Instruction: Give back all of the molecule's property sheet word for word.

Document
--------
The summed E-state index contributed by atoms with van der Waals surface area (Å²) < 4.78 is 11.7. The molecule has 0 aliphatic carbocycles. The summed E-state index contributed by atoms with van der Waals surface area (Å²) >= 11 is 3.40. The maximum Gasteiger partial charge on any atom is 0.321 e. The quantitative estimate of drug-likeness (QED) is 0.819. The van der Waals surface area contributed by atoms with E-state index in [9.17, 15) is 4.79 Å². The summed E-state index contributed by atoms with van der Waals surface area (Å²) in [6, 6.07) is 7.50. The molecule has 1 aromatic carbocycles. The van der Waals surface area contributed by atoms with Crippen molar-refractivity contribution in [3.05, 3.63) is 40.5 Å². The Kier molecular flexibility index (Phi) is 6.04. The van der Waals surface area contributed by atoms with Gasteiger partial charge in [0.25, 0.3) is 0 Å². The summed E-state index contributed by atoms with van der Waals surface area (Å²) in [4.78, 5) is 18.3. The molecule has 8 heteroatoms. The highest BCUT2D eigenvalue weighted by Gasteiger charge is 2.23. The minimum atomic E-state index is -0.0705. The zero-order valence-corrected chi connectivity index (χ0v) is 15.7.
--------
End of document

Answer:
The summed E-state index contributed by atoms with van der Waals surface area (Å²) < 4.78 is 11.7. The molecule has 0 aliphatic carbocycles. The summed E-state index contributed by atoms with van der Waals surface area (Å²) >= 11 is 3.40. The maximum Gasteiger partial charge on any atom is 0.321 e. The quantitative estimate of drug-likeness (QED) is 0.819. The van der Waals surface area contributed by atoms with E-state index in [9.17, 15) is 4.79 Å². The summed E-state index contributed by atoms with van der Waals surface area (Å²) in [6, 6.07) is 7.50. The molecule has 1 aromatic carbocycles. The van der Waals surface area contributed by atoms with Crippen molar-refractivity contribution in [3.05, 3.63) is 40.5 Å². The Kier molecular flexibility index (Phi) is 6.04. The van der Waals surface area contributed by atoms with Gasteiger partial charge in [0.25, 0.3) is 0 Å². The summed E-state index contributed by atoms with van der Waals surface area (Å²) in [4.78, 5) is 18.3. The molecule has 8 heteroatoms. The highest BCUT2D eigenvalue weighted by Gasteiger charge is 2.23. The minimum atomic E-state index is -0.0705. The zero-order valence-corrected chi connectivity index (χ0v) is 15.7.